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Should MBA Students Be Treated Like Customers?

If you paid $100,000 for a two-year service contract, you would expect to get exactly what you wanted and to shape your service experience to some extent, wouldn't you?

However, many MBA professors and faculty cringe over the idea of treating their students like customers. Others see a collaborative customer-focused approach as inevitable when the student population is made up of accomplished individuals with clearly-defined goals they hope to achieve through the program.

In a recent "Room for Debate" feature in The New York Times, educators weighed in on the student vs. customer debate. Here's a little of what they had to say.

Treating students like customers has benefits

  • "Students are not customers nor are they not customers. They are investing time and money with a purpose in mind. The school that does not serve that purpose will not survive." -- Stephen Joel Trachtenberg, president emeritus and professor of public services, George Washington University.
  • "Treatment of students as customers is not about grades or unrealistic expectations; it is about a new paradigm of shared governance.... Faculty, students, alumni, employers and community leaders must re-evaluate and re-design M.B.A. programs to address the society's pressing needs." -- David Bejou, dean of the School of Business and Economics at the Elizabeth City State University.
MBAs-as-customers weakens education
  • "Even in settings where engaged customers interact with companies to influence the value and nature of what they consume, sellers don't set demanding expectations of customers and partner with them on strategic initiatives.... The best students don't view themselves as customers, and they shouldn't be treated as such." -- Edward A. Snyder, dean of the University of Chicago Booth School of Business.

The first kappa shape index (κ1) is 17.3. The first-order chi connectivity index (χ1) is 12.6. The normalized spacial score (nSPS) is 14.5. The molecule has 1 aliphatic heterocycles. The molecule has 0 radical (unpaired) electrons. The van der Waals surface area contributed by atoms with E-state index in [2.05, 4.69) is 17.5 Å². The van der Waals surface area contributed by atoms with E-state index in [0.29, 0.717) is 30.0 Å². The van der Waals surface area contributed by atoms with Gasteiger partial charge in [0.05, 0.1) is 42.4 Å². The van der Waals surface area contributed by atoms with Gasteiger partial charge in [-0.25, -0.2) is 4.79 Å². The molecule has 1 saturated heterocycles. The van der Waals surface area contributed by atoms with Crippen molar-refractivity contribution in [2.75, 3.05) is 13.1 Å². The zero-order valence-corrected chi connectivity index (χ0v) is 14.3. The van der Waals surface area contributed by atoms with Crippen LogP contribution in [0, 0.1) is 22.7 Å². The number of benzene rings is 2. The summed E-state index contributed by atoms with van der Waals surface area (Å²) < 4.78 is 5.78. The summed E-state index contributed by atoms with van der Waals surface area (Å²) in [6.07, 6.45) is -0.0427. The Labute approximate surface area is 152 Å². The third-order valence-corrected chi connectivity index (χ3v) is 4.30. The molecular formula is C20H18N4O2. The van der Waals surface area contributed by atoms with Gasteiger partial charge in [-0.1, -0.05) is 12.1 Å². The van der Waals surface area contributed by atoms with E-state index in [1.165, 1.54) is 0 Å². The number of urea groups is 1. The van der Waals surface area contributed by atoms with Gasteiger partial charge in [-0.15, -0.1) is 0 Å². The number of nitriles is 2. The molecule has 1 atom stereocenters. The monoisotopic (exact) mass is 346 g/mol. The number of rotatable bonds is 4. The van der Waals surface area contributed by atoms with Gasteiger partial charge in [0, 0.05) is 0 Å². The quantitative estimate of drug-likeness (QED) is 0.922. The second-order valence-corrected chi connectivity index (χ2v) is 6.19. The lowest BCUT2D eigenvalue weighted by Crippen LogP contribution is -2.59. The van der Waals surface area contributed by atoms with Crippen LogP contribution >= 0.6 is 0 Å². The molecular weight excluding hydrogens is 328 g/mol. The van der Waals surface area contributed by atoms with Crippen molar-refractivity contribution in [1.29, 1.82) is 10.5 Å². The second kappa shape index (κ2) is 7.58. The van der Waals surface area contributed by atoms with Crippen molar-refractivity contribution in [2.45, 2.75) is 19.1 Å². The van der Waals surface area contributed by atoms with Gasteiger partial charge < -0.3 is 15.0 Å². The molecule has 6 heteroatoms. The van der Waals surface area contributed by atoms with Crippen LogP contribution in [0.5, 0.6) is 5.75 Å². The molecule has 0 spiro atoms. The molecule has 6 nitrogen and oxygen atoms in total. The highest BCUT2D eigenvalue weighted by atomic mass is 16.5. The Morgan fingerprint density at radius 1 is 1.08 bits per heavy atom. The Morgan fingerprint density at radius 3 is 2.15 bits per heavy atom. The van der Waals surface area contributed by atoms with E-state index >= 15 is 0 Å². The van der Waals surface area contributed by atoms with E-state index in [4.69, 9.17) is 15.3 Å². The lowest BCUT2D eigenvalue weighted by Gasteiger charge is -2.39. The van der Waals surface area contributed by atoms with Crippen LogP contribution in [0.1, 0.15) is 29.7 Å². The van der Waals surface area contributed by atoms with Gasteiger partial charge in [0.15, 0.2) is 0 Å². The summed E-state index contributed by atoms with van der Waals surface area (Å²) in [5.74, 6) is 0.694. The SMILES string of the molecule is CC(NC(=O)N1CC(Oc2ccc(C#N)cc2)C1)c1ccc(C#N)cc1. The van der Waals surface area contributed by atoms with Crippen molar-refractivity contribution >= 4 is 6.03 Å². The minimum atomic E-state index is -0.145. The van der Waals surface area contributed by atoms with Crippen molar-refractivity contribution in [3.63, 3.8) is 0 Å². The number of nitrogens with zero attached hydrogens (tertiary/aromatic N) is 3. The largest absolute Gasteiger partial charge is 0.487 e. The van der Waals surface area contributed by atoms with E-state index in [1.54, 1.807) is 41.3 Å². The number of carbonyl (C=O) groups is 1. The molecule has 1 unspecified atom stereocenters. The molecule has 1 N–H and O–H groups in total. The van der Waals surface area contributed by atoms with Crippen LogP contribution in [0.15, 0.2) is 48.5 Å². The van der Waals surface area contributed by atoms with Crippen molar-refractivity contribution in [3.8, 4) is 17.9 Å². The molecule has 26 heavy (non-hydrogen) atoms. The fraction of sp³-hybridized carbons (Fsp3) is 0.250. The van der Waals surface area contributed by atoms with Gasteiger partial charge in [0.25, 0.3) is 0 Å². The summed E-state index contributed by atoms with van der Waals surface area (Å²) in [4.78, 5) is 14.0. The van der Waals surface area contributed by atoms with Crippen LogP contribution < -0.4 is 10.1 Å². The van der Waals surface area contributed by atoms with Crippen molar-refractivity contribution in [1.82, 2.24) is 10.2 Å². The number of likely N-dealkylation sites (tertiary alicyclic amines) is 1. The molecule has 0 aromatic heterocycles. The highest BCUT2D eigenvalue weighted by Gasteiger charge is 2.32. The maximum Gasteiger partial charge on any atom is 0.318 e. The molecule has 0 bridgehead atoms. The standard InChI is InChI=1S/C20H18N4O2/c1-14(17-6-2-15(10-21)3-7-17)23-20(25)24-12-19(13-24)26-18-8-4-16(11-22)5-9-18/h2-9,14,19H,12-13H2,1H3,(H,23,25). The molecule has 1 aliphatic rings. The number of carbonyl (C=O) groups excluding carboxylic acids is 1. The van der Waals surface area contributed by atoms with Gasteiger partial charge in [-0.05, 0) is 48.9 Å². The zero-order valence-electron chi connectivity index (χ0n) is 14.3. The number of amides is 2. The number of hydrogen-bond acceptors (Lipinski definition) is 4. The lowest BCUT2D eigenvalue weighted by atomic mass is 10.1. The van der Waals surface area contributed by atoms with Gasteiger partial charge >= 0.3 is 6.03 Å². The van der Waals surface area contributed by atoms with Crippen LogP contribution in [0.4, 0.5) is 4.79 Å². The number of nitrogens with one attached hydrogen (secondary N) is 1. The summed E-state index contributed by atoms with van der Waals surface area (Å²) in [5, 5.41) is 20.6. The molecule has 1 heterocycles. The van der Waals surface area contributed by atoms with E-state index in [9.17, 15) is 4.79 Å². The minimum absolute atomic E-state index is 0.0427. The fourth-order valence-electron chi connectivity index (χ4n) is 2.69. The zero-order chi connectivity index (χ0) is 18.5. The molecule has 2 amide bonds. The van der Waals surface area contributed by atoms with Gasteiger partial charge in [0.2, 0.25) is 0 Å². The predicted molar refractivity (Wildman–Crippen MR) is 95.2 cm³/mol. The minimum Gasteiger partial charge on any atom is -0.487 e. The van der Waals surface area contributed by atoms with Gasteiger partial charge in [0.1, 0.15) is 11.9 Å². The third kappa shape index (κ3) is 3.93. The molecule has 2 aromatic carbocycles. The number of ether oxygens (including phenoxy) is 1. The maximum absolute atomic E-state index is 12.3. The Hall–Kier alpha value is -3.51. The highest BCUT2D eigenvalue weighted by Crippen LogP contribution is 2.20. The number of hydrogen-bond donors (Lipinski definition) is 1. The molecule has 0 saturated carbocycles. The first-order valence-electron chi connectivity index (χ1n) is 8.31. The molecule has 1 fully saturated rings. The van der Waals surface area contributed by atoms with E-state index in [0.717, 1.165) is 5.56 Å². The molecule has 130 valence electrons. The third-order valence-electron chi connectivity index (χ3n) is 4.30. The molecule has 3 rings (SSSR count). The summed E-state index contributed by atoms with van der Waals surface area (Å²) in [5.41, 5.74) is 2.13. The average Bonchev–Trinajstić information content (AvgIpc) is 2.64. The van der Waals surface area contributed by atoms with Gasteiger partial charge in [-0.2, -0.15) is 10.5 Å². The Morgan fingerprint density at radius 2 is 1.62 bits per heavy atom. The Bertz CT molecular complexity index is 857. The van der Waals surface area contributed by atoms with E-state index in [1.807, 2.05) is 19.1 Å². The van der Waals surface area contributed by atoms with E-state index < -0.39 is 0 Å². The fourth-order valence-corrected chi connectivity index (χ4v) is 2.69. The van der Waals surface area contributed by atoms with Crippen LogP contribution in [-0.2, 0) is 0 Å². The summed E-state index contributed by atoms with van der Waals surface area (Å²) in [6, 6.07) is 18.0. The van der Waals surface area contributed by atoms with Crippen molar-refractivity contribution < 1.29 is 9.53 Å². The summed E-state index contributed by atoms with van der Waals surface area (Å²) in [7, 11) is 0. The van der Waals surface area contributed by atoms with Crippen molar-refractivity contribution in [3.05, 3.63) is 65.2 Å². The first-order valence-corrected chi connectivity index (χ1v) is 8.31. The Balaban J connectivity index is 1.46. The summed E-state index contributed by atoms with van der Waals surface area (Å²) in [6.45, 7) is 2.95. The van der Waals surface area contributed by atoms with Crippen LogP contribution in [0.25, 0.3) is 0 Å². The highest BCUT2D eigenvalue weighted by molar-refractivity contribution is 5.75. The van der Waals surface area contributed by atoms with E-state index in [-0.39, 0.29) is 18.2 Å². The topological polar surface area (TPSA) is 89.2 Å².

• "Since student evaluations of professors became commonplace 35 years ago, students have played a greater role in campus decision-making. The growth in grade inflation, the near abandonment of Friday classes on many campuses and the provision of country club-like facilities are three indicators that universities increasingly look at students as customers requiring pampering.... Universities are endangering their reputation as being rigorously committed to academic excellence." -- Richard Vedder, director of the Center of College Affordability and Productivity and economics lecturer, Ohio University.
What do you think? Is the MBA-as-customer model weakening academic standards, or does it allow students to play a more active role in their education? Leave a comment or weigh in below.

Image courtesy of Flickr user shlomif2, CC 2.0.

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